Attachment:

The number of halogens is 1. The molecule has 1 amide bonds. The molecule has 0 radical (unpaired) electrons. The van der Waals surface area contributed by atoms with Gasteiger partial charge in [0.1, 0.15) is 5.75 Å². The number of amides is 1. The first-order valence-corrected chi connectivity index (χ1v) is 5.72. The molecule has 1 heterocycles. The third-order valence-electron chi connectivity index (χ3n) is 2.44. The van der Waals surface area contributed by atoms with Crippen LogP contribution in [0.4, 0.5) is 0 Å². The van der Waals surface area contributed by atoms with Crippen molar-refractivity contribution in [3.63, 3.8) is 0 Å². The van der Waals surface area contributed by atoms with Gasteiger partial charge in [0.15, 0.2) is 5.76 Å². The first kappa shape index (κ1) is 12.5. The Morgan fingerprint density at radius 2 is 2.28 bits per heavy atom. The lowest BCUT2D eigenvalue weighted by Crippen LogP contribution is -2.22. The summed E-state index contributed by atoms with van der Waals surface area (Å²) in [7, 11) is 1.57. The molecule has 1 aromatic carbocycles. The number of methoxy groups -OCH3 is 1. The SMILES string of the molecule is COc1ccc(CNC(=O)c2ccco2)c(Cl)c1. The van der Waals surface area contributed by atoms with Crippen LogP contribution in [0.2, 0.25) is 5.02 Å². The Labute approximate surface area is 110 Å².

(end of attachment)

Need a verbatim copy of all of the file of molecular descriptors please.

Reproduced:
The number of halogens is 1. The molecule has 1 amide bonds. The molecule has 0 radical (unpaired) electrons. The van der Waals surface area contributed by atoms with Gasteiger partial charge in [0.1, 0.15) is 5.75 Å². The number of amides is 1. The first-order valence-corrected chi connectivity index (χ1v) is 5.72. The molecule has 1 heterocycles. The third-order valence-electron chi connectivity index (χ3n) is 2.44. The van der Waals surface area contributed by atoms with Crippen LogP contribution in [0.4, 0.5) is 0 Å². The van der Waals surface area contributed by atoms with Crippen molar-refractivity contribution in [3.63, 3.8) is 0 Å². The van der Waals surface area contributed by atoms with Gasteiger partial charge in [0.15, 0.2) is 5.76 Å². The first kappa shape index (κ1) is 12.5. The Morgan fingerprint density at radius 2 is 2.28 bits per heavy atom. The lowest BCUT2D eigenvalue weighted by Crippen LogP contribution is -2.22. The summed E-state index contributed by atoms with van der Waals surface area (Å²) in [7, 11) is 1.57. The molecule has 1 aromatic carbocycles. The number of methoxy groups -OCH3 is 1. The SMILES string of the molecule is COc1ccc(CNC(=O)c2ccco2)c(Cl)c1. The van der Waals surface area contributed by atoms with Crippen LogP contribution in [0.2, 0.25) is 5.02 Å². The Labute approximate surface area is 110 Å².